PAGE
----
Mastering small talk, or light and casual conversation typically with people you do not know well, is a useful skill in many social settings. Whether you are hoping to expand your professional network or get to know your significant other’s parents, having a knack for good conversation can help you deepen relationships and get to know people better. Try these small talk tips and examples to help you on your journey of mastering small talk.
Mastering Small Talk
1. Do Your Homework
Small talk can be much easier when you know a few things about the people you are hoping to make conversation with. While it is impossible to prepare for every small talk encounter you will have, finding out some light background information can help reduce any pre-event jitters. Try asking about mutual friends, recent company news, or other background information you know to get the conversation started.
2. Have A Few Go-To Topics or Questions
Once you have done a bit of research, having some general questions or small talk examples at the ready can also help you master small talk. A recent study from Harvard Business School found people who asked initial questions and follow-up questions were found more likeable when networking. These types of questions can help you break the ice with new people and help you get more comfortable with small talk. While general topics to bring up will vary by the situation, a few small talk examples include:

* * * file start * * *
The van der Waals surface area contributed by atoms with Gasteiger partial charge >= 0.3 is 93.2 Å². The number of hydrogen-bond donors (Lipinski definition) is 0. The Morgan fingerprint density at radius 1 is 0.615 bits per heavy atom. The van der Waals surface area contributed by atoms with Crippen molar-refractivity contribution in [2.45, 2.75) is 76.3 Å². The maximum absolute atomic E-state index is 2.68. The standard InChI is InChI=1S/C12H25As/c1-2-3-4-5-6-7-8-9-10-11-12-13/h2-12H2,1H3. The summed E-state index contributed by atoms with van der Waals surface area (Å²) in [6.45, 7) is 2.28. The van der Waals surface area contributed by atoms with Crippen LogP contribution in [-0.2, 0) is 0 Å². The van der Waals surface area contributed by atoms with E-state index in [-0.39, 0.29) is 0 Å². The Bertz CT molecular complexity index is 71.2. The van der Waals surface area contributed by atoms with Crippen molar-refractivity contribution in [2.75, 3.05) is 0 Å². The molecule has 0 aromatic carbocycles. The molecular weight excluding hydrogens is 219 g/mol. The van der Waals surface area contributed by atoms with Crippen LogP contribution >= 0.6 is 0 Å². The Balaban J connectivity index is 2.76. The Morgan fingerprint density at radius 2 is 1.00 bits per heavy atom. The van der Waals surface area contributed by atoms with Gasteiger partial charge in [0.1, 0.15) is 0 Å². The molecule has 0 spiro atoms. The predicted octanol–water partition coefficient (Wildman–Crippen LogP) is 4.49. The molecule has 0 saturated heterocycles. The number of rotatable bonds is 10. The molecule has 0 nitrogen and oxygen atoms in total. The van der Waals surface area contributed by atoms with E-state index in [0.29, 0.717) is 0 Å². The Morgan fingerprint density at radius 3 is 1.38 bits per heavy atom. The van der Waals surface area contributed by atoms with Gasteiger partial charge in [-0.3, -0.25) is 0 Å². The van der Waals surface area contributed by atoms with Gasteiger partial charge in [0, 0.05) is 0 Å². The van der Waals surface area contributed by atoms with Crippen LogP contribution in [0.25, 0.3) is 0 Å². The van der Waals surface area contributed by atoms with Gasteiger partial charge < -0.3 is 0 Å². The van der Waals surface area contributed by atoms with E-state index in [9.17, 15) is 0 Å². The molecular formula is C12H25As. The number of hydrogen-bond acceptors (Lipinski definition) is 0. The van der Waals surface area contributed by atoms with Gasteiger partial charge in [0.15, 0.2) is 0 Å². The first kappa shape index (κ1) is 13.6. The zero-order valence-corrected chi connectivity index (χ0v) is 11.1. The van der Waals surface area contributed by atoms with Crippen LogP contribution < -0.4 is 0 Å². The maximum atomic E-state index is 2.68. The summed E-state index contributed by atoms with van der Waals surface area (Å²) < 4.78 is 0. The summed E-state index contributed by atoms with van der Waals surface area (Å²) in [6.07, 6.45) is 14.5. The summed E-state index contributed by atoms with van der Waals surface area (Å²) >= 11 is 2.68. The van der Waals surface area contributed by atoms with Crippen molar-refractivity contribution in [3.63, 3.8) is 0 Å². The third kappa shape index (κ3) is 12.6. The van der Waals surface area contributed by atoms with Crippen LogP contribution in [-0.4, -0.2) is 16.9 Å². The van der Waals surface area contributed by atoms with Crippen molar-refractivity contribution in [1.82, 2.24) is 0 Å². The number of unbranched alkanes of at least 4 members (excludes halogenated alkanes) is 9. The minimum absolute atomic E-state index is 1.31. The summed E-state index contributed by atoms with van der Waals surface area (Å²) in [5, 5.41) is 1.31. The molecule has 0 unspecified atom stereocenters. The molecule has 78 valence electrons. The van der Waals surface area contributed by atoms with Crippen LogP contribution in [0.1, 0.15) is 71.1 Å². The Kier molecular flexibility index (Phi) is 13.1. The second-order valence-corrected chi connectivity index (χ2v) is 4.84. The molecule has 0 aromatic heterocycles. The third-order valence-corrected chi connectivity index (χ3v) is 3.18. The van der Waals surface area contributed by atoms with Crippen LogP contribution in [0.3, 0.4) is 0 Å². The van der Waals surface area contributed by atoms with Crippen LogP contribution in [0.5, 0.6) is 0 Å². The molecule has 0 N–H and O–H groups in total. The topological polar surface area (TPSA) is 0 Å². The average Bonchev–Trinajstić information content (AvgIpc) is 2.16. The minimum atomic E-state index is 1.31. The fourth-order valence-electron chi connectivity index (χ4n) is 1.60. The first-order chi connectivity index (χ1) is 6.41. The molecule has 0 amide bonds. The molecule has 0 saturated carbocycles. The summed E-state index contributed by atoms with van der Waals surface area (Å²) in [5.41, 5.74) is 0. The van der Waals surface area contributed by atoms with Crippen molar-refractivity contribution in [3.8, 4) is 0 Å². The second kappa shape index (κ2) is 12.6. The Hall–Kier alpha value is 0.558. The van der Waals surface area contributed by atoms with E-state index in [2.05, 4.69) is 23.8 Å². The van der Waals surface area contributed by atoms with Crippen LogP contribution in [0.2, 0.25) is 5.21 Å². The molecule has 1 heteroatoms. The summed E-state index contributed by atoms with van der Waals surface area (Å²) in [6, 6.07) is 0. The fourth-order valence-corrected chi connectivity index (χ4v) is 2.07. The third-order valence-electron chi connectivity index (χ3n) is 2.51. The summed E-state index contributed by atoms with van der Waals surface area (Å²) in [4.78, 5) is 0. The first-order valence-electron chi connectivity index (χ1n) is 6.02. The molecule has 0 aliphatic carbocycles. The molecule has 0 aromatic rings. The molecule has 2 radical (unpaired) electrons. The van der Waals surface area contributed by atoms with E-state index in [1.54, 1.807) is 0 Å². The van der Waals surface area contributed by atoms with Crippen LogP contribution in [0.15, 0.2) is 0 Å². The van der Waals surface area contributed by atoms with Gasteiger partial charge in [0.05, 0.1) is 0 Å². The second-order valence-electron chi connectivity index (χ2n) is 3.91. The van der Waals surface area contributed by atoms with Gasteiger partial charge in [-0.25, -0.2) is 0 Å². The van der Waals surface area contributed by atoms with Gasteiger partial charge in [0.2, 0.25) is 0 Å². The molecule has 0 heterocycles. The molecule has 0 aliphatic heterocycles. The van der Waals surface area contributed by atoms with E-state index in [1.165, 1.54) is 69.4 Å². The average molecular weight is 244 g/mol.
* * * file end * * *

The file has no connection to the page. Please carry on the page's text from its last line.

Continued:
- News and current events: Are there any new and relevant news updates that most people have heard about? Keep in mind that politics or other controversial subjects may not be inviting topics to connect on.
- A person’s job: What is their profession and how did they get into that field?
- Arts and entertainment: Has this person read new books, or seen popular TV shows or movies?
- Hobbies and interests: What does this person do for fun?
- Sports: Are there local sports team who are having a successful year?
- Travel: Is this person planning any trips or been on exciting vacations lately?
3. Be Aware of Body Language
Body language plays a big role in communication. When engaging in conversation with new people, be aware of your body language by paying attention to your posture, facial expression, and gestures. A few ways to present positive nonverbal cues when engaging in small talk include:
- Making eye contact
- Displaying positive body language signs by avoiding crossing your arms, or touching your face or hair during conversation
- Standing up tall rather than slouching
- Maintaining about two to four feet between you and the other person to avoid entering their personal space
Remember that good conversation is a two way street: a conversation consists of both speaking and listening. When trying to master small talk, attentively listening to what the other person has to say is one of the biggest keys to making a positive connection. The Harvard Business Review cites the following as ways to become a better listener:
- Take interest in what the other person is saying. Rather than focusing on what you are going to ask them next, take in what they are saying and ask follow up questions.
- Catch yourself when your mind wanders and redirect your attention to the other person.
- Stop talking, and give the other person a chance to speak.
- Do not let your emotions get in the way. Rather than speaking up immediately when you have an emotional response to something, keep your emotions to yourself and let that person finish their statement.
While small talk may be challenging at first, it can be a great way to expand your network and make way for deeper and more meaningful conversation. Now that you’ve worked towards mastering small talk, check out these simple steps to becoming a morning person, and how to use breathing to reduce your stress.